Elon Musk Talks: 'Several More Years' at the Helm

By · July 23, 2012

Elon Musk

Elon Musk shows off the company's prototype Supercharger, which is aiming for one-hour Model S recharges. (Jim Motavalli photo)

Speculation that, now the Model S has been launched, Tesla Motors CEO Elon Musk is packing his bags for full-time residence at other company Space X can be put to rest. In an interview, Musk told me he is “committed to staying at Tesla for several more years. It won’t be forever.”

Musk is Tesla’s resident perfectionist, and some new hires and investors obviously want him to remain at the helm. A departure now would be disruptive, especially when there are crises, such as the blip in Tesla’s stock price after analyst Theodore O’Neill of Wunderlich said last week that the company would cut third-quarter Model S production from 1,000 to 500.

A Confident Guy

The financial community is wondering when Tesla will start making money, and when stuff like that hits, it’s good to have Musk around. “We never actually reported what third quarter production will be,” Musk told me. “The only number we talk about is the production target of 5,000 this year. It’s not a demand issue: We have orders for well over 10,000 cars. We’re confident that the 5,000 number will be approximately correct. The production ramp is very narrow as we iron out the supply chain, but it ramps up very quickly. We want to be careful about the quality of each car.”

Tesla Model S

The Model S, ready to go in Los Angeles. (Jim Motavalli photo)

And, so far, quality has been very high. I drove the Model S for the first time late last in Mahwah, New Jersey, where Tesla is staging one of its “Get Amped” test drive events for reservation holders. The car I drove was not only a thrilling ride, it was very well made, with nary a squeak, rattle or misaligned panel.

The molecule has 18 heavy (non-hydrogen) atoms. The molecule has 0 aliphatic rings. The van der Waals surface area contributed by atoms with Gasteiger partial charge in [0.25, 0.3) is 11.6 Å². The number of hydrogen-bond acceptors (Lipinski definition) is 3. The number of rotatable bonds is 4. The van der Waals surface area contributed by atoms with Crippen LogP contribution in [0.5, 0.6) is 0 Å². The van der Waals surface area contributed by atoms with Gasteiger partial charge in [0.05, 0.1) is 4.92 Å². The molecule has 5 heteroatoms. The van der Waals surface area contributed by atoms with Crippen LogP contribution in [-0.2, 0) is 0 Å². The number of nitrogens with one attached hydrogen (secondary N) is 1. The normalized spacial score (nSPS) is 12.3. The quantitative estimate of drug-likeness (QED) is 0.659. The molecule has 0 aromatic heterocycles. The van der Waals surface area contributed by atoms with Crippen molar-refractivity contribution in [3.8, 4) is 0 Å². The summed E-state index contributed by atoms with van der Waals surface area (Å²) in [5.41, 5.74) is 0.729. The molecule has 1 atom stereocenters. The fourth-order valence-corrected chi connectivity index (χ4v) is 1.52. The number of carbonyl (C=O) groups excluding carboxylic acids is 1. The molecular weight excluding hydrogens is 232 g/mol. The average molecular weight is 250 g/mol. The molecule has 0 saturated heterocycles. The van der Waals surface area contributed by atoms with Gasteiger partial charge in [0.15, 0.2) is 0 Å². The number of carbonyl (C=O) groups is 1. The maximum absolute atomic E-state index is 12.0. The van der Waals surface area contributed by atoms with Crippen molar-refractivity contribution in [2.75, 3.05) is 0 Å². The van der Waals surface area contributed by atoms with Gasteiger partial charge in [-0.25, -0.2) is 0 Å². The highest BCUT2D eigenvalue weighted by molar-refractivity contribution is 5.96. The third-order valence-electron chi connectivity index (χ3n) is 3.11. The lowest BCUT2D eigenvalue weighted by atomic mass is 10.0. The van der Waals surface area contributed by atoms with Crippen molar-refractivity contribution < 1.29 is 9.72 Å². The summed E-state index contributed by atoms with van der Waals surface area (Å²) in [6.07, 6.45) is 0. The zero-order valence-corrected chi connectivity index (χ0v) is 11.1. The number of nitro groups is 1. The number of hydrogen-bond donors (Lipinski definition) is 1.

Musk says he is “personally inspecting all the cars before they go out,” which prompted me to ask how the CEO of two major pressure-cooker companies could possibly have the time. “We do it at the end of the day, once a week,” Musk said. “We look for gaps that aren’t quite right, things like that. And we pick cars out at random for test drives to make sure they feel right."

The "Perfect" Car

"People’s initial impression needs to be as perfect as possible," he said. "Some people think we should go for the maximum production rate right off the bat, but we want them to associate Tesla with reliability. So if the cars aren’t coming out as fast as some people would like, I’m sorry about that. But they need to be perfect.”

Tesla is also trying to avoid performance issues, such as the hot-weather range drop that some Arizona owners have found in their Nissan LEAFs. “I predicted that exact thing,” Musk said, adding that the Model S uses liquid cooling for the battery pack and other components. “The Model S has an awesome cooling system,” he said. “We took it out for summer endurance tests in Death Valley, and brought a tow truck along in case it broke down. But it was the tow truck that broke down.”

That "Badass" Truck

Musk confirmed that Tesla might have a “high-tech, badass” pickup truck in its future, and that it is starting work on a smaller third-generation car that could offer an electric alternative to the BMW 3-Series or Audi A4. That would be Tesla’s volume car, with a target of 100,000 cars and what Musk describes as “some cool design innovations to keep the cost down” to around $30,000.
“But it has to be compelling,” Musk said. “It has to have Tesla levels of quality, or we won’t build it. But I’m confident we can get there.”

Indeed, Musk is confident about almost everything, including the company's ambitious sales target of 20,000 Model S cars for 2013. “I have a high degree of confidence in that number,” he said. “I haven’t been as emphatic about the 5,000 cars for 2012--that’s our production target.” The Tesla Factory, of course, has the capacity to produce up to 500,000 cars annually, and Musk doesn’t hesitate when asked how long it will take to get up to that speed. “Certainly less than 10 years,” he said. “Maybe seven or eight years.”

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